LIVONIA, Mich. -- Ever since the advent of wheeled and tracked tactical vehicles, better protection has meant more armor with a tradeoff in speed and weight, said Col. Kevin Vanyo, program manager for Emerging Capabilities at U.S. Army Tank Automotive Research Development, and Engineering Center.
Vanyo spoke Dec. 1 at the Future Ground Combat Vehicle Summit.
"Today, we need to adapt differently to threats, not just by adding more armor," he said, noting that the Abrams tank today is so heavy, transporting it is a problem and many bridges are not strong enough to support its weight.
With weapons becoming more potent, adding more armor just isn't feasible, he added. A new approach is needed.
Armor plating that protects Soldiers inside vehicles is known as "passive protection," because it doesn't do anything except deflect or absorb blasts and projectiles.
Active protection systems, or APS, is what Vanyo and his team are advocating, developing and eventually hoping to field.
Vanyo explained that active protection measures are a suite of responses that will increase survivability of the platforms -- and of those personnel inside.
The measures can be grouped into two categories, he explained: hard kill and soft kill. Soft kill measures include sensors that can detect signatures from weapons and then interfere with those weapons using electro-magnetic countermeasures. Hard kill refers to physical countermeasures such as blast or projectiles that destroy or divert incoming fire.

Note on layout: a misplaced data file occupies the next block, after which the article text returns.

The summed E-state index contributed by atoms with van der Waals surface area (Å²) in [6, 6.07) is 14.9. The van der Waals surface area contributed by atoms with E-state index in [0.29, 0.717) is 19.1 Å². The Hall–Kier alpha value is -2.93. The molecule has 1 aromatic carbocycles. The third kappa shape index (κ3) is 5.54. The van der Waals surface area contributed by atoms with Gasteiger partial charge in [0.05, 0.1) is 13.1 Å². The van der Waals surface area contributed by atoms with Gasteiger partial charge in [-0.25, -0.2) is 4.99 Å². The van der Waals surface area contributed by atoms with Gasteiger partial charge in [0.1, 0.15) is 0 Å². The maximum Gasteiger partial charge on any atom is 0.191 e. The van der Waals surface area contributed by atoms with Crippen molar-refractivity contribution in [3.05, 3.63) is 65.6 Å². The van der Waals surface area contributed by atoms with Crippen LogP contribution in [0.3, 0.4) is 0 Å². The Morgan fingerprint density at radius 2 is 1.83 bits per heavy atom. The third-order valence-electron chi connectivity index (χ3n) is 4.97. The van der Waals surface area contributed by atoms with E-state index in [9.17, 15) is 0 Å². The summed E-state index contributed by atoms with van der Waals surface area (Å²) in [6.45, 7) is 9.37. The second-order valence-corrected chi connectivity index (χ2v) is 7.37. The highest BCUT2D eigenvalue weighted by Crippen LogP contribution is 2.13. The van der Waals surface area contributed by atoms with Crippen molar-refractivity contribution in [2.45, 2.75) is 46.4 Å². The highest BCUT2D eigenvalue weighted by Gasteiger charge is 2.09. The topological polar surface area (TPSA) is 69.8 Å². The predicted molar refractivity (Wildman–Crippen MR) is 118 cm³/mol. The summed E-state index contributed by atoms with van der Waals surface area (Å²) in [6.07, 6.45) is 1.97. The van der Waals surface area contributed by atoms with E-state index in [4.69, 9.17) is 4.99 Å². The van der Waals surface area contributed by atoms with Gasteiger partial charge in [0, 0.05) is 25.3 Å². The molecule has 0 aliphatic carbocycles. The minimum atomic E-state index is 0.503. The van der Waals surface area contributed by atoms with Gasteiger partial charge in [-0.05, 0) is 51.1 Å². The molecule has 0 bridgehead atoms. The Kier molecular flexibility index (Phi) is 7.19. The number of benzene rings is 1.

The near-term effort to develop hard kill and soft kill countermeasures is a program known as Modular Active Protection System, or MAPS, he said.
Unfortunately, there's been a lot of misunderstanding about MAPS, Vanyo said, and a lot of that has to do with the name.
"MAPS is a framework for a modular, open-systems architecture. It is not an active protection system," he said, explaining that this framework consists of the controller software and hardware that will allow the active protection system to function once it is developed.
The Army is pursing three variants of MAPS, he said: Trophy APS, for use on the Abrams; Iron Curtain APS, for use on the Stryker; and Iron Fist APS, for use on the Bradley.
It is hoped that Trophy APS will be fielded by 2020, he said. Regarding the other two variants, a decision will be made during the second quarter of fiscal year 2018.
Maj. Gen. John Charlton, commander, Army Test and Evaluation Command, agreed that mixing an active with a passive protection system is the way to go.
Even with all of its armor, "it's amazing what an explosively-formed projectile can do to a 78-ton Abrams," he said, having witnessed the damage at his Alabama test center facility in Redstone Arsenal.
Personnel at the arsenal are working on developing an APS and are testing various systems that can be fielded once MAPS has matured.
The concern right now, he said, is understanding the signal that APS produces and if that signal might interfere with other vehicle software, or provide its own signature that could be picked up by enemy sensors.
Getting APS right will involve pooling engineers from across the Army and other service laboratories, along with help from industry, he said, adding that he hopes to see Soldier testing in as little as two years.